"THIS MATTER having come on duly and regularly for hearing on the 9th day of December, 1957, before the Honorable Malcolm Douglas, one of the Judges of the above entitled Court, upon the Order to Show Cause heretofore issued out of the above entitled Court on the 29th day of November, 1957; the plaintiff being represented by her attorneys, Jonson & Jonson, and the defendant appearing in person but not being represented by Counsel, and the Court, having heard the testimony and statements of counsel, and being fully advised in the premises, does now,

"ORDER, ADJUDGE AND DECREE that the defendant, Lambert F. Dlouhy, be, and he is hereby restrained from molesting, annoying or threatening this plaintiff in any manner whatsoever pending the trial of this action, and said defendant be, and he is hereby further restrained from selling, assigning, mortgaging or disposing of any of the property of these parties in any manner whatsoever pending the trial of this action, and it is further,

"ORDERED, ADJUDGED AND DECREED that the motion of the plaintiff to require the defendant to vacate the home of the parties and be restrained from returning thereto, be, and the same is hereby denied." (Italics ours.)

It was neither served on nor approved by appellant.

On December 31, 1957, respondent filed a motion and affidavit for default, and appellant's default entered the same day. On February 20, 1958, respondent noted the cause for trial on the uncontested calendar for March 3, 1958, and on that day the court awarded respondent a decree of divorce. Appellant was not given notice of any of these proceedings. He took no action nor did he file any papers in the cause other than contesting the motion on December 9, 1957.

In July, 1958, appellant petitioned for vacation of the divorce decree. Upon trial, respondent's challenge to the sufficiency of the evidence was sustained, from which judgment appellant husband appeals.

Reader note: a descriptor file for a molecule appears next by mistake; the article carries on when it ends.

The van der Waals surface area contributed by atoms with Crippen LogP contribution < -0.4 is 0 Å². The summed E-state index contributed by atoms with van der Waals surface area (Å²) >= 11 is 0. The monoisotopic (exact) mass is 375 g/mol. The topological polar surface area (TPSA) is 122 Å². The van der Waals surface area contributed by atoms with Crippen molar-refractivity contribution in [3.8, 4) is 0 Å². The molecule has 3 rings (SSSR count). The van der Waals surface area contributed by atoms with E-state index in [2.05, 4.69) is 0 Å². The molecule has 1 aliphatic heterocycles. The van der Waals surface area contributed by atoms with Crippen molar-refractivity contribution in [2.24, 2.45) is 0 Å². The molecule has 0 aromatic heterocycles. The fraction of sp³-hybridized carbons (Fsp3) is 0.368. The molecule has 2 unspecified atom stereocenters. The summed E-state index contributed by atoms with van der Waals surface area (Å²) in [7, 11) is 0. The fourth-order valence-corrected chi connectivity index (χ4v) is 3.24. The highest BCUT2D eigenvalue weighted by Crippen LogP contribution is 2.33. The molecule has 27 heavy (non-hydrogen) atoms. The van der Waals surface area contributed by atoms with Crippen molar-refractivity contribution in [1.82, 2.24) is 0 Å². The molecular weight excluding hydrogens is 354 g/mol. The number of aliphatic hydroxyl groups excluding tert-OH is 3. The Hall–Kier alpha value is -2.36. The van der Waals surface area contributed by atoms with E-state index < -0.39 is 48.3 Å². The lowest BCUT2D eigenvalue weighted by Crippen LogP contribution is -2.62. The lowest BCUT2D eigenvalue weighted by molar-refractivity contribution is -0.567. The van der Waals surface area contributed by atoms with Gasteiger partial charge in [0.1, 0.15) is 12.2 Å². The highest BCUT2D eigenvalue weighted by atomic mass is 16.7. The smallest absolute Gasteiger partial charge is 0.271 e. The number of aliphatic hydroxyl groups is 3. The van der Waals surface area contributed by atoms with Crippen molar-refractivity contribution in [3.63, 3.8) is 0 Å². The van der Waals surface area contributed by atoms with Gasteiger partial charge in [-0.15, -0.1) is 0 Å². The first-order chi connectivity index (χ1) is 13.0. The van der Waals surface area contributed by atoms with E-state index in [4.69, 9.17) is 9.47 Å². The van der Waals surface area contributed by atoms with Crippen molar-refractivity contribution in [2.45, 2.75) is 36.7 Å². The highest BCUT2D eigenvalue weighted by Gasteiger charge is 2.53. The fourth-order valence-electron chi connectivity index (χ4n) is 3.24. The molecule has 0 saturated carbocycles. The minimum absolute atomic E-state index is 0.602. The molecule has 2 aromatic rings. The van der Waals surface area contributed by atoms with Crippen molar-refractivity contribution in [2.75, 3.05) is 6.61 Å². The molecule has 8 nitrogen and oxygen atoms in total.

If appellant's acts at the hearing on the application for an injunction pendente lite constituted an appearance, he was entitled to notice of all subsequent proceedings which he did not receive, and the default divorce decree must be vacated.

 Mar. 1960          DLOUHY v. DLOUHY.           721

[1] The appearance statute, RCW 4.28.210,2 describes a number of ways by which a defendant may appear in an aCtion, but it is settled law that the statutory methods of appearance are not exclusive. Warnock v. Seattle Times Co., 48 Wn. (2d) 450, 294 P. (2d) 646; In re Quick's Estate, 161 Wash. 537, 297 Pac. 198; State ex rel. Trickel v. Superior Court, 52 Wash. 13, 100 Pac. 155.

[2] The common-law rule as to what constitutes an appearance is: Any action on the part of a defendant, except to object to the jurisdiction, which recognizes the case as in court, amounts to a general appearance. Everett Ry., Light & Power Co. v. United States, 236 Fed. 806; White v. Million, 175 Wash. 189, 27 P. (2d) 320; State ex rel. Trickel v. Superior Court, supra; Foohs v. Bilby, 95 Ark. 302, 129 S.W. 1104; 6 C. J. S. 4, 5, 1(c)(2)(a). It is clear that appellant made no objection to the jurisdiction; rather, he argued the motion on its merits. By so doing he recognized that the cause was in court and that the court had the power to determine it.

However, the appeal is not thus easily decided. Inquiry must, nevertheless, be addressed as to whether such acts by appellant constituted an appearance.

[3, 4] It is the policy of the law that controversies be determined on the merits rather than by default. See Beatty v. McClellan, 119 Ind. App. 385, 88 N. E. (2d) 56. The legislative mandate is recognized in State ex rel. Trickel v. Superior Court, supra, that a liberal interpretation be given to the appearance statutes.

[5] Certain it is that a defendant may appear pro se, without an attorney. This may no longer be common, but it is just as effective. Everett Ry., Light & Power Co. v.


2 "A defendant appears in an action when he answers, demurs, makes any application for an order therein, or gives the plaintiff written notice of his appearance. After appearance a defendant is entitled to notice of all subsequent proceedings; but when a defendant has not appeared, service of notice or papers in the ordinary proceedings in an action need not be made upon him. Every such appearance made in an action shall be deemed a general appearance, unless the defendant in making the same states that the same is a special appearance." RCW 4.28.210.

 722    DLOUHY v. DLOUHY. [55 Wn. (2d)

United States, supra; McCoy v. Bell, 1 Wash. 504, 20 Pac. 595; State ex rel. Bevan v. Williams, 316 Mo. 665, 291 S. W. 481; Hudson v. Manning, 250 Ky. 760, 63 S. W. (2d) 943; John Weis, Inc. v. Reed, 22 Tenn. App. 90, 118 S. W. (2d) 677. At common law, original appearance could be accomplished only by a litigant in person. Beecher's Case, 77 Eng. Reprints 559; Beecher v. Shirley, 79 Eng. Reprints 183; 26 Halsbury's Laws of England (2d ed.) 38, 56, 57; 30 Halsbury's Laws of England (3d ed.) 365, 680, 681. A litigant may now appear through an attorney, but that does not destroy the right of a party to appear in person.3